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‘Pseudoscience’ lab closes at Princeton

The closing of Princeton University’s controversial Engineering Anomalies Research laboratory at the end of this month has corroborated the opinions of many in the science world who believe unconventional science endeavors have little merit in the academic world.

“We have accomplished what we originally set out to do 28 years ago,” PEAR founder Robert Jahn and laboratory manager Brenda Dunne said in a joint press release. Founded in 1979, the Princeton lab probed the science behind telekinesis and extrasensory perception.

Although those who worked in the laboratory said their research was successful, many in the scientific community rejected its work.

In one experiment that measured ESP, subjects viewed a box that flashed numbers above or below 100. Researchers directed the subject to influence the result by predicting which side of the 100 the value would fall. The experiment reported people could affect the outcome about two or three times out of 100,000 attempts, according to a CNN report. PEAR researchers said the findings were statistically large enough to conclude human thought influenced the experiment.

But critics said experiments like that one do not prove much.

“This is just one of many examples where I think wishful thinking causes too much cognitive distortion in research,” said science author and historian Michael Shermer.

Shermer, who produced a 13-hour FOX television series titled “Exploring the Unknown” and is the founding publisher of Skeptic magazine, said research conducted in the lab was not often based on fact

“I find most of their research to be below the standards of rigorous science,” he said.

The study of ESP is not the only scientific field that often faces serious doubts: “Fringe” sciences have existed for ages. Some scientists consider efforts to investigate ESP and other “pseudosciences” unreliable because they often avoid careful analysis and because findings are often publicized for profit.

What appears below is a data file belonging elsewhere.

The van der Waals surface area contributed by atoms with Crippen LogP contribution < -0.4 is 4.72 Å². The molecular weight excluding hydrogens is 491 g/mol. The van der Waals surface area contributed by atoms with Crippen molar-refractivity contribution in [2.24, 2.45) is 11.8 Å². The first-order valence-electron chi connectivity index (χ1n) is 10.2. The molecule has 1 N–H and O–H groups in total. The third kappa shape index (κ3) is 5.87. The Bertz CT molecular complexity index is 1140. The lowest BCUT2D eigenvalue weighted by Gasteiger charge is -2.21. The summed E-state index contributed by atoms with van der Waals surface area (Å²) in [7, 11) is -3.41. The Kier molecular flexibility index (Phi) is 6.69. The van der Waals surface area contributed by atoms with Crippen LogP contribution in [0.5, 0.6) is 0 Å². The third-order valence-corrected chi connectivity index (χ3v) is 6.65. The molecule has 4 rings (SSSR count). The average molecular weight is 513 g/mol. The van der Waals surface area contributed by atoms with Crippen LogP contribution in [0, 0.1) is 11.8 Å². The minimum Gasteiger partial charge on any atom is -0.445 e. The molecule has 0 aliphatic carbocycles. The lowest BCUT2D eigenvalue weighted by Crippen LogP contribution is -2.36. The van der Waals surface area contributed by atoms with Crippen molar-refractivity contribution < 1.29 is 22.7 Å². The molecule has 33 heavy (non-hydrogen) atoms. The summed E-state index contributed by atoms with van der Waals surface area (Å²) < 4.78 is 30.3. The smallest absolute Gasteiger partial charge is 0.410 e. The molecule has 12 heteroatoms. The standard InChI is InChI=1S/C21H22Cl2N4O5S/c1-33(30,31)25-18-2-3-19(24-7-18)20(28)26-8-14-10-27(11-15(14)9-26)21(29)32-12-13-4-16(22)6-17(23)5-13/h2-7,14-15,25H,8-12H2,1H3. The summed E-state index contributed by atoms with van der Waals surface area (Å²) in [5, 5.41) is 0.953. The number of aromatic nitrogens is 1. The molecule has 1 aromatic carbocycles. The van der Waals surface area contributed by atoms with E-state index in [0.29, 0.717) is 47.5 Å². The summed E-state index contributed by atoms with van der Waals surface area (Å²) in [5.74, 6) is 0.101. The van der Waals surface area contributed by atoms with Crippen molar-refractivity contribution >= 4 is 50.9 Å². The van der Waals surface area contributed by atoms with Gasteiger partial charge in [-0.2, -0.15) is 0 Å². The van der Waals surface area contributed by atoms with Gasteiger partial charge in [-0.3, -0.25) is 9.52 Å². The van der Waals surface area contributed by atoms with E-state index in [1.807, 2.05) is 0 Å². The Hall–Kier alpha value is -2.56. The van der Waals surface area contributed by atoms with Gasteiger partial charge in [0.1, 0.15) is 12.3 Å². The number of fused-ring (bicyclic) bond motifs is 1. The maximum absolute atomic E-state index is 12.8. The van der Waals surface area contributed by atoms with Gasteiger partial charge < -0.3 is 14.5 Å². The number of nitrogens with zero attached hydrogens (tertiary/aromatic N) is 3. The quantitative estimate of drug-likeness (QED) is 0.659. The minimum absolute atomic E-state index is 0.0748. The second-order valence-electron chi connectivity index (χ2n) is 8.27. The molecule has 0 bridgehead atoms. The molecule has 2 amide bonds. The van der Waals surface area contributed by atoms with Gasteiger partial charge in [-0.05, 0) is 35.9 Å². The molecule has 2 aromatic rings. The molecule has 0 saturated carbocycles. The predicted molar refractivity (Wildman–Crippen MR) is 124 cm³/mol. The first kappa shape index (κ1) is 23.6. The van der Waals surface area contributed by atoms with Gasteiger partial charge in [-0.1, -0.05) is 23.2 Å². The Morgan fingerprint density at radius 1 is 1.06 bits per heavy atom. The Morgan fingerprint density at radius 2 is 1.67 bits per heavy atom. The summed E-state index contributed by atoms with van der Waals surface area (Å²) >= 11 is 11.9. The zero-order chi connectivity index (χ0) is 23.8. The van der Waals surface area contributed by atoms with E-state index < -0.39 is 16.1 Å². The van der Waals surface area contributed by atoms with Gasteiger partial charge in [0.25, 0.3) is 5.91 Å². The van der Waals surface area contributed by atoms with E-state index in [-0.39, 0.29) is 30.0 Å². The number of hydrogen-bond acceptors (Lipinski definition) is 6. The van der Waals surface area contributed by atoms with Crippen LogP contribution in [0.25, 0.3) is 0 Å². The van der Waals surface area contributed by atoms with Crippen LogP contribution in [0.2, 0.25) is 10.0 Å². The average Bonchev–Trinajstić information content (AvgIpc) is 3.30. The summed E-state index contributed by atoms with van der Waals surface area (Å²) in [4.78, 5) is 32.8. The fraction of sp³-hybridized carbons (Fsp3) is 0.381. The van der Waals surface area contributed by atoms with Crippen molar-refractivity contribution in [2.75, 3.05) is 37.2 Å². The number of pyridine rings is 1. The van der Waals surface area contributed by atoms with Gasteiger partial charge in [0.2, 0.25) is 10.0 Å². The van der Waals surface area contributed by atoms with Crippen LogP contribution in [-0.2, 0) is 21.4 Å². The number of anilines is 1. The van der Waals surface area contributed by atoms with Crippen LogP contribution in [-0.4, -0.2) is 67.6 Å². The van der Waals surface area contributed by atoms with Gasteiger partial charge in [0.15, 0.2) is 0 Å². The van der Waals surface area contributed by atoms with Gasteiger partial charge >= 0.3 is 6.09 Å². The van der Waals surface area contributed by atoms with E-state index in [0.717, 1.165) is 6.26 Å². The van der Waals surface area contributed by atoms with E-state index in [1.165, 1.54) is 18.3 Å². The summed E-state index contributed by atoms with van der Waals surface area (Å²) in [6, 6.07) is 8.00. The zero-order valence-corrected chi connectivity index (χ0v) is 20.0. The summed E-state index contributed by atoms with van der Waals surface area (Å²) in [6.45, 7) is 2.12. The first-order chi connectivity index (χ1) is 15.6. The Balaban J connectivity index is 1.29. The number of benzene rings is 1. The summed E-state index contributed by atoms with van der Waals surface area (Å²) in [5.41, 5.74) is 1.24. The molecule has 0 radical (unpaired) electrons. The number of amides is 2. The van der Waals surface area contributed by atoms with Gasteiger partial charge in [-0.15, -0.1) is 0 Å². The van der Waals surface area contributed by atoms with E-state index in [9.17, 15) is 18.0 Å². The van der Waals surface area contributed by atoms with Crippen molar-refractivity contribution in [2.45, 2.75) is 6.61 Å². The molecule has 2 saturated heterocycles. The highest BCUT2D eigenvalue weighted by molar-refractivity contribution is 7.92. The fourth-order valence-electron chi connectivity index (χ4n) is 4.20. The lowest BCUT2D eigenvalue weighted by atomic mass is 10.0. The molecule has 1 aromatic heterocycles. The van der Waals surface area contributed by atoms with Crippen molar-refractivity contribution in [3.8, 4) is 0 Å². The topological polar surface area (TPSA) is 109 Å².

“[Those who practice ‘pseudoscience’] make claims to scientific credibility that, in fact, lack evidence or fail to employ the methods of science,” Shermer said.

Pseudoscience research practiced today includes phrenology and physiognomy, which involve analyzing skull shape and facial features, respectively, to deduce subjects’ brain structure, personality and character.

University of Minnesota science professor Douglas Allchin, who has written articles such as “Pseudohistory and Pseudoscience” and “Teaching Science Lawlessly,” said the scientific community has long discredited these studies, though they were once considered legitimate.

“That does not stop people from publishing about it for an uncritical or uneducated audience,” Allchin said in an email.

Allchin said, however, some types of research fall into a gray area between credible and non-credible, which he defined as marginal science. Although the mainstream science community at first dismisses these areas of study because they seem far-fetched, he said they often eventually present scientifically provable results.

These types of research, he said, do not strictly follow the scientific method, but are still worthy of note.

“[Marginal science] is a genuine effort to clarify the fringes of our experience,” he said.

Dunne said she would not comment for this article but directed The Daily Free Press to a press release. Jahn could not be reached for comment.